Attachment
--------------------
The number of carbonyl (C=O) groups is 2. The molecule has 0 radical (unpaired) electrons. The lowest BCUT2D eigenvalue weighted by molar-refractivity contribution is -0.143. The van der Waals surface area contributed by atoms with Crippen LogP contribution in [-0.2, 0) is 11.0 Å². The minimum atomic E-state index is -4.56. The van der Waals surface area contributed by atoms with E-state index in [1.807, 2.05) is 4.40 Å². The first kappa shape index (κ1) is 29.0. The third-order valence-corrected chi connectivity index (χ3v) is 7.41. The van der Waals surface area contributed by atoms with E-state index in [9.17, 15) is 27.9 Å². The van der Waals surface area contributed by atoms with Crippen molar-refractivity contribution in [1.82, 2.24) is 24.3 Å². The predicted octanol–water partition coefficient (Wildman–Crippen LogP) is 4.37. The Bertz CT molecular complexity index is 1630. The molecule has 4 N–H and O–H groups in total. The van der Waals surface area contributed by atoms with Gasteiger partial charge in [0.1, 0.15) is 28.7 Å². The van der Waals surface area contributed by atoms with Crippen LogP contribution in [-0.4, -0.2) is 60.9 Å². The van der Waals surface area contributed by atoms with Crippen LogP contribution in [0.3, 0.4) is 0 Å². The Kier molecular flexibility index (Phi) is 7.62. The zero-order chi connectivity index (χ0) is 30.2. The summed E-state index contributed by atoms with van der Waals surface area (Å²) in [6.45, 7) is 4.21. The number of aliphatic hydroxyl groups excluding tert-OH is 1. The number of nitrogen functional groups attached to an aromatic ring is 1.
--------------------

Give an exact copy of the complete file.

The number of carbonyl (C=O) groups is 2. The molecule has 0 radical (unpaired) electrons. The lowest BCUT2D eigenvalue weighted by molar-refractivity contribution is -0.143. The van der Waals surface area contributed by atoms with Crippen LogP contribution in [-0.2, 0) is 11.0 Å². The minimum atomic E-state index is -4.56. The van der Waals surface area contributed by atoms with E-state index in [1.807, 2.05) is 4.40 Å². The first kappa shape index (κ1) is 29.0. The third-order valence-corrected chi connectivity index (χ3v) is 7.41. The van der Waals surface area contributed by atoms with E-state index in [9.17, 15) is 27.9 Å². The van der Waals surface area contributed by atoms with Crippen molar-refractivity contribution in [1.82, 2.24) is 24.3 Å². The predicted octanol–water partition coefficient (Wildman–Crippen LogP) is 4.37. The Bertz CT molecular complexity index is 1630. The molecule has 4 N–H and O–H groups in total. The van der Waals surface area contributed by atoms with Gasteiger partial charge in [0.1, 0.15) is 28.7 Å². The van der Waals surface area contributed by atoms with Crippen LogP contribution in [-0.4, -0.2) is 60.9 Å². The van der Waals surface area contributed by atoms with Crippen LogP contribution in [0.3, 0.4) is 0 Å². The Kier molecular flexibility index (Phi) is 7.62. The zero-order chi connectivity index (χ0) is 30.2. The summed E-state index contributed by atoms with van der Waals surface area (Å²) in [6.45, 7) is 4.21. The number of aliphatic hydroxyl groups excluding tert-OH is 1. The number of nitrogen functional groups attached to an aromatic ring is 1.